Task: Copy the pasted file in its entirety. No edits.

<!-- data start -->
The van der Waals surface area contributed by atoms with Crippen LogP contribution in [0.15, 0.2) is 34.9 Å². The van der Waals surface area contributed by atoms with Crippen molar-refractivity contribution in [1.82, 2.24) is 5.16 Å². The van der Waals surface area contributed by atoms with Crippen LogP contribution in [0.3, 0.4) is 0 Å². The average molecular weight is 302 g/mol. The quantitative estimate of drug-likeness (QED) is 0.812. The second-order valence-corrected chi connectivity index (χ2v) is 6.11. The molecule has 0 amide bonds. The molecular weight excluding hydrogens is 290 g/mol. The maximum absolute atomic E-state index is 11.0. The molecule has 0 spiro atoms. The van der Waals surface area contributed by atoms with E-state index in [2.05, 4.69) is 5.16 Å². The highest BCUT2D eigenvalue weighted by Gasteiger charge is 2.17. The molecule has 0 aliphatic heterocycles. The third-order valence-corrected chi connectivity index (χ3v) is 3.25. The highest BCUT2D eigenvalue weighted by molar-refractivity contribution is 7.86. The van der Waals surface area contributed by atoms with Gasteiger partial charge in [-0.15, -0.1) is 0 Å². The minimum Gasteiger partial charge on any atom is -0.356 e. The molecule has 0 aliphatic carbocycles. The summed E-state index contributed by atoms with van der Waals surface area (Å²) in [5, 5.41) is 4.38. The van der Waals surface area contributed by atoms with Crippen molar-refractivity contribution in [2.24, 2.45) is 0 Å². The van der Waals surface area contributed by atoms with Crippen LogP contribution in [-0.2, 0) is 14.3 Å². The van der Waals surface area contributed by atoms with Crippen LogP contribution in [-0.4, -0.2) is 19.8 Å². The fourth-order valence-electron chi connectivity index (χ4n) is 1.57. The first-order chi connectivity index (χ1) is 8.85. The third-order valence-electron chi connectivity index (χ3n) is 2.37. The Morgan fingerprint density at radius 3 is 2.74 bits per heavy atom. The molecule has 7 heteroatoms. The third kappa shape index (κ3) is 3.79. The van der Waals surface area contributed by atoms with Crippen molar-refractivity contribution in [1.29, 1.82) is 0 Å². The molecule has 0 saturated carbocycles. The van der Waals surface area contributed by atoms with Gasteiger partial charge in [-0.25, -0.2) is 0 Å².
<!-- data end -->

The van der Waals surface area contributed by atoms with Crippen LogP contribution in [0.15, 0.2) is 34.9 Å². The van der Waals surface area contributed by atoms with Crippen molar-refractivity contribution in [1.82, 2.24) is 5.16 Å². The van der Waals surface area contributed by atoms with Crippen LogP contribution in [0.3, 0.4) is 0 Å². The average molecular weight is 302 g/mol. The quantitative estimate of drug-likeness (QED) is 0.812. The second-order valence-corrected chi connectivity index (χ2v) is 6.11. The molecule has 0 amide bonds. The molecular weight excluding hydrogens is 290 g/mol. The maximum absolute atomic E-state index is 11.0. The molecule has 0 spiro atoms. The van der Waals surface area contributed by atoms with E-state index in [2.05, 4.69) is 5.16 Å². The highest BCUT2D eigenvalue weighted by Gasteiger charge is 2.17. The molecule has 0 aliphatic heterocycles. The third-order valence-corrected chi connectivity index (χ3v) is 3.25. The highest BCUT2D eigenvalue weighted by molar-refractivity contribution is 7.86. The van der Waals surface area contributed by atoms with Gasteiger partial charge in [-0.15, -0.1) is 0 Å². The minimum Gasteiger partial charge on any atom is -0.356 e. The molecule has 0 aliphatic carbocycles. The summed E-state index contributed by atoms with van der Waals surface area (Å²) in [5, 5.41) is 4.38. The van der Waals surface area contributed by atoms with Crippen molar-refractivity contribution in [2.24, 2.45) is 0 Å². The van der Waals surface area contributed by atoms with Crippen LogP contribution in [-0.2, 0) is 14.3 Å². The van der Waals surface area contributed by atoms with Crippen LogP contribution in [-0.4, -0.2) is 19.8 Å². The fourth-order valence-electron chi connectivity index (χ4n) is 1.57. The first-order chi connectivity index (χ1) is 8.85. The third-order valence-electron chi connectivity index (χ3n) is 2.37. The Morgan fingerprint density at radius 3 is 2.74 bits per heavy atom. The molecule has 7 heteroatoms. The third kappa shape index (κ3) is 3.79. The van der Waals surface area contributed by atoms with Crippen molar-refractivity contribution in [1.29, 1.82) is 0 Å². The molecule has 0 saturated carbocycles. The van der Waals surface area contributed by atoms with Gasteiger partial charge in [-0.25, -0.2) is 0 Å².